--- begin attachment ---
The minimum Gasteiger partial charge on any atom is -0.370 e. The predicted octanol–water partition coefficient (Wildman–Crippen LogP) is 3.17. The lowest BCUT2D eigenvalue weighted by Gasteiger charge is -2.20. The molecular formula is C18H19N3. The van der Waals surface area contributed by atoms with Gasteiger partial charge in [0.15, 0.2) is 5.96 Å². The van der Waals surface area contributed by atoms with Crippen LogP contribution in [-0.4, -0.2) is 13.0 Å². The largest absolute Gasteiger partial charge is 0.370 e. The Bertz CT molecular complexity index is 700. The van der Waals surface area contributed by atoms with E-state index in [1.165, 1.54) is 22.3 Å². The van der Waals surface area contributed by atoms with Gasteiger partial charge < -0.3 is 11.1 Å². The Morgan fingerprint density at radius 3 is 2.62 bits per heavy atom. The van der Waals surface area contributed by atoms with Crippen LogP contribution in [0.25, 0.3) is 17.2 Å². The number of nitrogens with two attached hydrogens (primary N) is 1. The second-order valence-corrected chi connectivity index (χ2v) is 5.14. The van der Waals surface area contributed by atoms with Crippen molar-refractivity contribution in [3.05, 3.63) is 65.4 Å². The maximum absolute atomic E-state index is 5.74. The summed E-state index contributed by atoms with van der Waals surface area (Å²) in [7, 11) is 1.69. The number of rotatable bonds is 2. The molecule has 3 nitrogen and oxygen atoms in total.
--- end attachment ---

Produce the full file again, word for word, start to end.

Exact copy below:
The minimum Gasteiger partial charge on any atom is -0.370 e. The predicted octanol–water partition coefficient (Wildman–Crippen LogP) is 3.17. The lowest BCUT2D eigenvalue weighted by Gasteiger charge is -2.20. The molecular formula is C18H19N3. The van der Waals surface area contributed by atoms with Gasteiger partial charge in [0.15, 0.2) is 5.96 Å². The van der Waals surface area contributed by atoms with Crippen LogP contribution in [-0.4, -0.2) is 13.0 Å². The largest absolute Gasteiger partial charge is 0.370 e. The Bertz CT molecular complexity index is 700. The van der Waals surface area contributed by atoms with E-state index in [1.165, 1.54) is 22.3 Å². The van der Waals surface area contributed by atoms with Gasteiger partial charge < -0.3 is 11.1 Å². The Morgan fingerprint density at radius 3 is 2.62 bits per heavy atom. The van der Waals surface area contributed by atoms with Crippen LogP contribution in [0.25, 0.3) is 17.2 Å². The number of nitrogens with two attached hydrogens (primary N) is 1. The second-order valence-corrected chi connectivity index (χ2v) is 5.14. The van der Waals surface area contributed by atoms with Crippen molar-refractivity contribution in [3.05, 3.63) is 65.4 Å². The maximum absolute atomic E-state index is 5.74. The summed E-state index contributed by atoms with van der Waals surface area (Å²) in [7, 11) is 1.69. The number of rotatable bonds is 2. The molecule has 3 nitrogen and oxygen atoms in total.